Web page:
photo shoot at cause creative
Something I've enjoyed doing the past few years is working with local photographers to photograph my work. Through doing this, I've been able to meet other local creative women, have my work photographed in a number of beautiful spaces, and create a high-quality visual archive of my quilts.
My most recent photoshoot took place last February, in the Cause Creative space in Essex, MA. I drove out there with a handful of my quilts and a pair of pillows and handed them over to Ashley Brooks (the owner of Cause Creative), who styled them in her beautiful space, and Jesika Theos, who photographed them.
The resulting images are some of my favorites. Because the space was so large, I was able to bring my larger throw quilts to be photographed---something that's harder for me to do on my own. Among the work I brought that day were an Amish Hourglass Throw Quilt (pictured above); a Chambray Log Cabin Throw Quilt (featured in the beginning and end of this post); and the Minimal Stripes Throw Quilt pictured below.
I also brought along two improvisationally pieced lumbar pillows, made from an assortment of neutral scraps, including treasured hand-printed fabrics from Cotton & Flax and Maze & Vale.
Having my work photographed so beautifully in such a warm space meant so much to me, and I hope you enjoy the images as much as I do. If you're interested, you can shop all of the pieces that were photographed that day here.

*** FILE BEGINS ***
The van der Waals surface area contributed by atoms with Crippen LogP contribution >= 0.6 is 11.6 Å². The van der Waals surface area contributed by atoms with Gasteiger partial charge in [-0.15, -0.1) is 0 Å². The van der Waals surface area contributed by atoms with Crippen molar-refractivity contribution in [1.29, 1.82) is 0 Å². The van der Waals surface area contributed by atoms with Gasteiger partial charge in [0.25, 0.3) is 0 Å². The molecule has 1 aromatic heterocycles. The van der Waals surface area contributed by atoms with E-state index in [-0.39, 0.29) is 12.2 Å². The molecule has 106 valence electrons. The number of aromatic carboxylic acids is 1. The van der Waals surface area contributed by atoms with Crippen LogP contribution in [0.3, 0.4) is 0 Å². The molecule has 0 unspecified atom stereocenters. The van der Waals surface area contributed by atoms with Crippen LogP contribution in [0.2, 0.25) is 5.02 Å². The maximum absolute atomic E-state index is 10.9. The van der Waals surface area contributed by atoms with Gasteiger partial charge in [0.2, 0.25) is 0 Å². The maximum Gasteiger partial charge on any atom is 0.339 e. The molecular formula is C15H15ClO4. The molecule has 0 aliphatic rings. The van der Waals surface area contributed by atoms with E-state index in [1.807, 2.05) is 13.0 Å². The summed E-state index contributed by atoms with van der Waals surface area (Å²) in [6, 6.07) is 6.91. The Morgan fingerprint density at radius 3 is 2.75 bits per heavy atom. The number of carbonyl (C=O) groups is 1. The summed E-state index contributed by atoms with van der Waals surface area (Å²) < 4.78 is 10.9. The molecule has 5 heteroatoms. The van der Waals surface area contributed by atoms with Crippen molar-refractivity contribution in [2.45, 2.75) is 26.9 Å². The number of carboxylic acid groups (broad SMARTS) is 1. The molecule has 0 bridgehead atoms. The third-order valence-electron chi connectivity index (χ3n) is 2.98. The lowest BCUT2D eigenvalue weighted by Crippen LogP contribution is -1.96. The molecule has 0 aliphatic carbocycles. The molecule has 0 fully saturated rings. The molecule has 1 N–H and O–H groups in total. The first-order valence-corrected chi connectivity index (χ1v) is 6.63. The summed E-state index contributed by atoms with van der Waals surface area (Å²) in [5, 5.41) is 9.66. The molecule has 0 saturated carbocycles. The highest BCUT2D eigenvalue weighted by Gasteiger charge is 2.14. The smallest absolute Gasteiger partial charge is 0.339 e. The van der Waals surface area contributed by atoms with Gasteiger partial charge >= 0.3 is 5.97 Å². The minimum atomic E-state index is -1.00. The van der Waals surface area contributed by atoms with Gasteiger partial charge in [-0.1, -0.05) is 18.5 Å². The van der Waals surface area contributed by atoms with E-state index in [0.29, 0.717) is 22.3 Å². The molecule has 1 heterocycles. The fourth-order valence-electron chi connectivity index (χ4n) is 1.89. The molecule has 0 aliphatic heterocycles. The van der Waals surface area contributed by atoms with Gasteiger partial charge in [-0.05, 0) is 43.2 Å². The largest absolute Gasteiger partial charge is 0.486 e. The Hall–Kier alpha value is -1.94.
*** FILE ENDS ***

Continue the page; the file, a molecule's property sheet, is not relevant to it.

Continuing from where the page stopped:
All photos in this post by Jesika Theos.
solid improv throw quilt
I have a new quilt to share with you today! Pulling entirely from my bin of solid fabric scraps, I pieced this quilt top bit by bit, without a set plan, over the course of a few months. My only guideline was to match up scraps of similar lengths whenever possible.
I stopped piecing once I reached a size I was happy with, which in this case was approximately 57 inches x 77 inches, an excellent size for a throw quilt.
I selected a wool batting for the quilt's inside, to give it a bit of loft; made a super soft backing from voile and Swiss dot fabrics; and finished the quilt with diagonal quilting lines and a scrappy binding.
I predict this quilt will be in heavy rotation on our couch this fall and winter!
sunrise baby quilt
Almost a year after starting this quilt at a Vermont sewing retreat, I finished it (and just in time for the baby boy we're expecting next month!). I've long admired the Sunrise Quilt pattern by Carolyn Friedlander, the paper-piecing pattern which this quilt is made from, and really enjoyed having the chance to finally work with it.
The bulk of the quilt's prints are from a jelly roll of Carolyn's Doe fabric collection, which I paired with solids, as well as prints from Maze & Vale, Umbrella Prints, and Cotton & Flax. The white sashing is made from solids and nearly solid prints, all pulled from the scrap bin.
To create the coordinating back, I used a long-hoarded Cotton+Steel print by Alexia Abegg called "Painted Indigo," and two other Carolyn Friedlander prints. To quilt it, I kept things simple and stitched in the ditch (no need to mark!), which created a pretty texture and transferred the sunrise shape to the back of the quilt, which I really love.
The quilt is now hanging in our nursery, ready and waiting for its owner to arrive.
raspberry kiss baby quilt
a flying geese quilt for baby ruth
Early last summer, I sent a quilt to Utah-based photographer Mandi Rae for use in her new daughter's nursery. In exchange for the quilt, Mandi used her talents to capture photos of the quilt alongside its new owner, Ruth.
All photos by Mandi Rae Photography